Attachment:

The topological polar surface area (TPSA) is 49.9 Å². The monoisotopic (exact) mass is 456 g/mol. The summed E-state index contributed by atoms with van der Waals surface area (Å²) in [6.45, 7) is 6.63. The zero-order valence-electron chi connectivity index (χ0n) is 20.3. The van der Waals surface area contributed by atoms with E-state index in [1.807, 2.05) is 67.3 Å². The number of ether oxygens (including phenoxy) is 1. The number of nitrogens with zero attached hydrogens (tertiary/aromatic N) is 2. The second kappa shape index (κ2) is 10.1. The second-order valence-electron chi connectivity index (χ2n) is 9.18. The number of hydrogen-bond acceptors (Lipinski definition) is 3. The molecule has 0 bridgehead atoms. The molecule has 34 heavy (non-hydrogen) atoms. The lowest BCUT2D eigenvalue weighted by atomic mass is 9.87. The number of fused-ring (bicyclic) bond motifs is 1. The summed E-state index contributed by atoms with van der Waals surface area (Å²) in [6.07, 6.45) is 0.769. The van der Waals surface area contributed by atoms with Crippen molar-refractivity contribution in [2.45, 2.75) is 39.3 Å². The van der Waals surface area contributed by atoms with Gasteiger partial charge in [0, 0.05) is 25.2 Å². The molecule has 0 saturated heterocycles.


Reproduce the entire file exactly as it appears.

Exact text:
The topological polar surface area (TPSA) is 49.9 Å². The monoisotopic (exact) mass is 456 g/mol. The summed E-state index contributed by atoms with van der Waals surface area (Å²) in [6.45, 7) is 6.63. The zero-order valence-electron chi connectivity index (χ0n) is 20.3. The van der Waals surface area contributed by atoms with E-state index in [1.807, 2.05) is 67.3 Å². The number of ether oxygens (including phenoxy) is 1. The number of nitrogens with zero attached hydrogens (tertiary/aromatic N) is 2. The second kappa shape index (κ2) is 10.1. The second-order valence-electron chi connectivity index (χ2n) is 9.18. The number of hydrogen-bond acceptors (Lipinski definition) is 3. The molecule has 0 bridgehead atoms. The molecule has 34 heavy (non-hydrogen) atoms. The lowest BCUT2D eigenvalue weighted by atomic mass is 9.87. The number of fused-ring (bicyclic) bond motifs is 1. The summed E-state index contributed by atoms with van der Waals surface area (Å²) in [6.07, 6.45) is 0.769. The van der Waals surface area contributed by atoms with Crippen molar-refractivity contribution in [2.45, 2.75) is 39.3 Å². The van der Waals surface area contributed by atoms with Gasteiger partial charge in [0, 0.05) is 25.2 Å². The molecule has 0 saturated heterocycles.